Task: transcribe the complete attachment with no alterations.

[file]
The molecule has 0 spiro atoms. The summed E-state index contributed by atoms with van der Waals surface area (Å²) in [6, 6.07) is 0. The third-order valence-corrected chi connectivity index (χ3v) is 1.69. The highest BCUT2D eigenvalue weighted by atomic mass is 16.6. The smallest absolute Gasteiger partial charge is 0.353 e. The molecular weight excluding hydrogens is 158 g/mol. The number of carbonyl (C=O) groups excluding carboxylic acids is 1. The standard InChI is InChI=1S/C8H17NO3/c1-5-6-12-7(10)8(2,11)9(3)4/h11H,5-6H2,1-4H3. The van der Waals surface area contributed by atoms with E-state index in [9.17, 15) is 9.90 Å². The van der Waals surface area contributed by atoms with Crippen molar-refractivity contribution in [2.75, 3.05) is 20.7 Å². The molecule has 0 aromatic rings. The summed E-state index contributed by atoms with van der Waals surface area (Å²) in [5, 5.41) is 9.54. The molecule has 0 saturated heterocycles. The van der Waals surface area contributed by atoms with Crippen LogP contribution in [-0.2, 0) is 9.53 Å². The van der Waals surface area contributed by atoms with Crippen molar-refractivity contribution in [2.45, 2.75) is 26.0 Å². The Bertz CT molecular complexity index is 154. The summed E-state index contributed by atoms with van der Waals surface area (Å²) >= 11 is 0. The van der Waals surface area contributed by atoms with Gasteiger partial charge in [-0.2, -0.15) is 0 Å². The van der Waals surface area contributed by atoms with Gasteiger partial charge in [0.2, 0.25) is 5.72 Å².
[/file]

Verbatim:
The molecule has 0 spiro atoms. The summed E-state index contributed by atoms with van der Waals surface area (Å²) in [6, 6.07) is 0. The third-order valence-corrected chi connectivity index (χ3v) is 1.69. The highest BCUT2D eigenvalue weighted by atomic mass is 16.6. The smallest absolute Gasteiger partial charge is 0.353 e. The molecular weight excluding hydrogens is 158 g/mol. The number of carbonyl (C=O) groups excluding carboxylic acids is 1. The standard InChI is InChI=1S/C8H17NO3/c1-5-6-12-7(10)8(2,11)9(3)4/h11H,5-6H2,1-4H3. The van der Waals surface area contributed by atoms with E-state index in [9.17, 15) is 9.90 Å². The van der Waals surface area contributed by atoms with Crippen molar-refractivity contribution in [2.75, 3.05) is 20.7 Å². The molecule has 0 aromatic rings. The summed E-state index contributed by atoms with van der Waals surface area (Å²) in [5, 5.41) is 9.54. The molecule has 0 saturated heterocycles. The van der Waals surface area contributed by atoms with Crippen LogP contribution in [-0.2, 0) is 9.53 Å². The van der Waals surface area contributed by atoms with Crippen molar-refractivity contribution in [2.45, 2.75) is 26.0 Å². The Bertz CT molecular complexity index is 154. The summed E-state index contributed by atoms with van der Waals surface area (Å²) >= 11 is 0. The van der Waals surface area contributed by atoms with Gasteiger partial charge in [-0.2, -0.15) is 0 Å². The van der Waals surface area contributed by atoms with Gasteiger partial charge in [0.2, 0.25) is 5.72 Å².